Nona the Ninth by Tamsyn Muir (September 13)
Everyone’s favorite space necromancers are back in the third installment of Muir’s Locked Tomb series. On the heels of Gideon the Ninth and Harrow the Ninth, the interplanetary saga of the Nine Houses revolves around a woman named Nona, who recently woke up in a new body with no memory of her life before. She was originally going to be a character in the final book of a planned trilogy, Alecto the Ninthbut according to Carl Engle-Laird (Muir’s editor at Tordotcom), Nona “couldn’t be contained and demanded her own volume”, leaving Alecto the Ninth the fourth and (for now) last book in the autumn of 2023.
Bliss Montage by Ling Ma (September 13)
The author of one of the best novels of the 2010s – severance pay (no, not the show) – returns with a brilliant collection of short stories spanning many different genres, including science fiction, fantasy and horror, while at the same time staying grounded in everyday realism. Look for a preview at “Peking Duck” in The New Yorker or “Office hoursin the Atlantic Ocean.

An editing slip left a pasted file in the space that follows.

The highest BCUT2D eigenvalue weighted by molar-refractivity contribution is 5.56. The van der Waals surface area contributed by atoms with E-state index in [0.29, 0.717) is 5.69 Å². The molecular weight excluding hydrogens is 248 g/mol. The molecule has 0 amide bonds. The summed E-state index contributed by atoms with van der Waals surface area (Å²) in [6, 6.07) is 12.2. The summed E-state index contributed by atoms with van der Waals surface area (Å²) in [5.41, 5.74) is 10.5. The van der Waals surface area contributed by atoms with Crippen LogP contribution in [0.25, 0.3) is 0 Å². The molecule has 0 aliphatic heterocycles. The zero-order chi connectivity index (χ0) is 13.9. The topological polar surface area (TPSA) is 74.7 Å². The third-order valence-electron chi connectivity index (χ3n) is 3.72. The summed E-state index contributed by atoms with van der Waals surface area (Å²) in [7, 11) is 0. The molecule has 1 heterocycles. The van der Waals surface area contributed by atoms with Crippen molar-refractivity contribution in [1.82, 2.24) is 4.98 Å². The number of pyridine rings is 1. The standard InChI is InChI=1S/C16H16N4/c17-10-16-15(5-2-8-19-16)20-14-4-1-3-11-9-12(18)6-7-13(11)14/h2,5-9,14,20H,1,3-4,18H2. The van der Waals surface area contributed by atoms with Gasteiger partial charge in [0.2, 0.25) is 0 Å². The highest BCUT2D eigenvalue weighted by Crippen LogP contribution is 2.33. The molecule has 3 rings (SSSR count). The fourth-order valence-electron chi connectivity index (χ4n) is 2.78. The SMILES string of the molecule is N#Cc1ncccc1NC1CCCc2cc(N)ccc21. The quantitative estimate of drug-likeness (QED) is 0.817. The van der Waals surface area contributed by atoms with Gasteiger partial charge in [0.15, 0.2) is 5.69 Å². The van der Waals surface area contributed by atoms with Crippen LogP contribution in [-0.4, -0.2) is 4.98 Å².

Lark Ascending through Silas House (September 27)
House’s dystopian seventh novel is a clever reversal of Irish migration to America during the potato famine of the 1840s. In the near future, as the United States succumbs to wildfires, a family of American refugees flees across the Atlantic to Ireland, “the last country not yet overrun by extremists”. Of course, things are never what they seem when protagonists seek refuge in an apocalypse.
The Famous Magician by César Aira (September 27)
Aira’s short books are the literary equivalent of a black truffle from the Périgord – small, rich delicacies worth savoring and contemplating. This 48-page novella is about an aging writer in Buenos Aires who encounters a magician at a book market. The magician, Ovando, offers the writer a “devil’s bargain”: almighty power in exchange for never reading or writing again.